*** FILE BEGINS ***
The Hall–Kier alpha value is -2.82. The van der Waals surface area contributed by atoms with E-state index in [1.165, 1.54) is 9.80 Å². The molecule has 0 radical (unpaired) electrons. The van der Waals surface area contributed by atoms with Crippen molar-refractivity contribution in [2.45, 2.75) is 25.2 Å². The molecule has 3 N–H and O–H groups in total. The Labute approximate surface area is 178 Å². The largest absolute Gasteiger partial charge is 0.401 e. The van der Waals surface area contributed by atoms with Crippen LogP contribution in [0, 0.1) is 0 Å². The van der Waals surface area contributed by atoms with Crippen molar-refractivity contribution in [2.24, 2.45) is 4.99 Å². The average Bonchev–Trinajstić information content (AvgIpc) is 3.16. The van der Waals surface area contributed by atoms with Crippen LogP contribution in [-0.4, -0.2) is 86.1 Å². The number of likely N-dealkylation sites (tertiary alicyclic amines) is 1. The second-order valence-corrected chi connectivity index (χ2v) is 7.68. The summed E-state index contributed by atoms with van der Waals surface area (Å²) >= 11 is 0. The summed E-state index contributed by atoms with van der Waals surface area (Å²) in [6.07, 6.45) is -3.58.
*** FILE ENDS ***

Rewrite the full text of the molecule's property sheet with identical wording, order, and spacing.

The Hall–Kier alpha value is -2.82. The van der Waals surface area contributed by atoms with E-state index in [1.165, 1.54) is 9.80 Å². The molecule has 0 radical (unpaired) electrons. The van der Waals surface area contributed by atoms with Crippen molar-refractivity contribution in [2.45, 2.75) is 25.2 Å². The molecule has 3 N–H and O–H groups in total. The Labute approximate surface area is 178 Å². The largest absolute Gasteiger partial charge is 0.401 e. The van der Waals surface area contributed by atoms with Crippen LogP contribution in [0, 0.1) is 0 Å². The van der Waals surface area contributed by atoms with Crippen molar-refractivity contribution in [2.24, 2.45) is 4.99 Å². The average Bonchev–Trinajstić information content (AvgIpc) is 3.16. The van der Waals surface area contributed by atoms with Crippen LogP contribution in [-0.4, -0.2) is 86.1 Å². The number of likely N-dealkylation sites (tertiary alicyclic amines) is 1. The second-order valence-corrected chi connectivity index (χ2v) is 7.68. The summed E-state index contributed by atoms with van der Waals surface area (Å²) >= 11 is 0. The summed E-state index contributed by atoms with van der Waals surface area (Å²) in [6.07, 6.45) is -3.58.